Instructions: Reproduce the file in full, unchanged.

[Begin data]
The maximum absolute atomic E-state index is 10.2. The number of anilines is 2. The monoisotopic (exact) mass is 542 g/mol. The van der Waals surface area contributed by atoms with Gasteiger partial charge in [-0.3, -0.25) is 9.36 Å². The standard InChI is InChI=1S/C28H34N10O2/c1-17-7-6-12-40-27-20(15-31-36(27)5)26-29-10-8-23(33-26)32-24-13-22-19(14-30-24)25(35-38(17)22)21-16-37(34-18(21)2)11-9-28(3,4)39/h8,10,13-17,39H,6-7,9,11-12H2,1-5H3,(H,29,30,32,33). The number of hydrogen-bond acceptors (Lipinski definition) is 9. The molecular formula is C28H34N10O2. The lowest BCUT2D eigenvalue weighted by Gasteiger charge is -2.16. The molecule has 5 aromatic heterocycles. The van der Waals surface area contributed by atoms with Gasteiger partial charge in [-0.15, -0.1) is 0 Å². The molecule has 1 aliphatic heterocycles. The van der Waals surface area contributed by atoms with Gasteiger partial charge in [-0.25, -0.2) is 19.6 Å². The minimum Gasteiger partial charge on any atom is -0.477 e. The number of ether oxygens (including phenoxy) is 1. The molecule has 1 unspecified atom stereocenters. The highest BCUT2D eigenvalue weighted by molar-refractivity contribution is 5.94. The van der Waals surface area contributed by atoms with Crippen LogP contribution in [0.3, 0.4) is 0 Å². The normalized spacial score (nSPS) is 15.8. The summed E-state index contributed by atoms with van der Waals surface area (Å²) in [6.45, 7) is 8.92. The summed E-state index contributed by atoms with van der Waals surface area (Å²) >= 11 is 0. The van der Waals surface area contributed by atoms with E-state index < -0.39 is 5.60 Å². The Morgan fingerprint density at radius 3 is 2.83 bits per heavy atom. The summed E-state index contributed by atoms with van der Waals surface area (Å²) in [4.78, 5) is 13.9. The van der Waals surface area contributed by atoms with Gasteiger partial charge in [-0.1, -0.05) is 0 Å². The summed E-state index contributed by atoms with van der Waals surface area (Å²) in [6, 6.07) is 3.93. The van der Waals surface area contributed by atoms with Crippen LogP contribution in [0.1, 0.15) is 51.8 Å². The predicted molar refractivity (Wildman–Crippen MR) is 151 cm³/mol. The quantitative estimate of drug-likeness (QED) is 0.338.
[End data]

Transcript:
The maximum absolute atomic E-state index is 10.2. The number of anilines is 2. The monoisotopic (exact) mass is 542 g/mol. The van der Waals surface area contributed by atoms with Gasteiger partial charge in [-0.3, -0.25) is 9.36 Å². The standard InChI is InChI=1S/C28H34N10O2/c1-17-7-6-12-40-27-20(15-31-36(27)5)26-29-10-8-23(33-26)32-24-13-22-19(14-30-24)25(35-38(17)22)21-16-37(34-18(21)2)11-9-28(3,4)39/h8,10,13-17,39H,6-7,9,11-12H2,1-5H3,(H,29,30,32,33). The number of hydrogen-bond acceptors (Lipinski definition) is 9. The molecular formula is C28H34N10O2. The lowest BCUT2D eigenvalue weighted by Gasteiger charge is -2.16. The molecule has 5 aromatic heterocycles. The van der Waals surface area contributed by atoms with Gasteiger partial charge in [-0.15, -0.1) is 0 Å². The molecule has 1 aliphatic heterocycles. The van der Waals surface area contributed by atoms with Gasteiger partial charge in [-0.25, -0.2) is 19.6 Å². The minimum Gasteiger partial charge on any atom is -0.477 e. The number of ether oxygens (including phenoxy) is 1. The molecule has 1 unspecified atom stereocenters. The highest BCUT2D eigenvalue weighted by molar-refractivity contribution is 5.94. The van der Waals surface area contributed by atoms with Crippen LogP contribution in [0.3, 0.4) is 0 Å². The normalized spacial score (nSPS) is 15.8. The summed E-state index contributed by atoms with van der Waals surface area (Å²) in [6.45, 7) is 8.92. The summed E-state index contributed by atoms with van der Waals surface area (Å²) >= 11 is 0. The van der Waals surface area contributed by atoms with E-state index < -0.39 is 5.60 Å². The Morgan fingerprint density at radius 3 is 2.83 bits per heavy atom. The summed E-state index contributed by atoms with van der Waals surface area (Å²) in [4.78, 5) is 13.9. The van der Waals surface area contributed by atoms with Gasteiger partial charge in [-0.1, -0.05) is 0 Å². The summed E-state index contributed by atoms with van der Waals surface area (Å²) in [6, 6.07) is 3.93. The van der Waals surface area contributed by atoms with Crippen LogP contribution in [0.1, 0.15) is 51.8 Å². The predicted molar refractivity (Wildman–Crippen MR) is 151 cm³/mol. The quantitative estimate of drug-likeness (QED) is 0.338.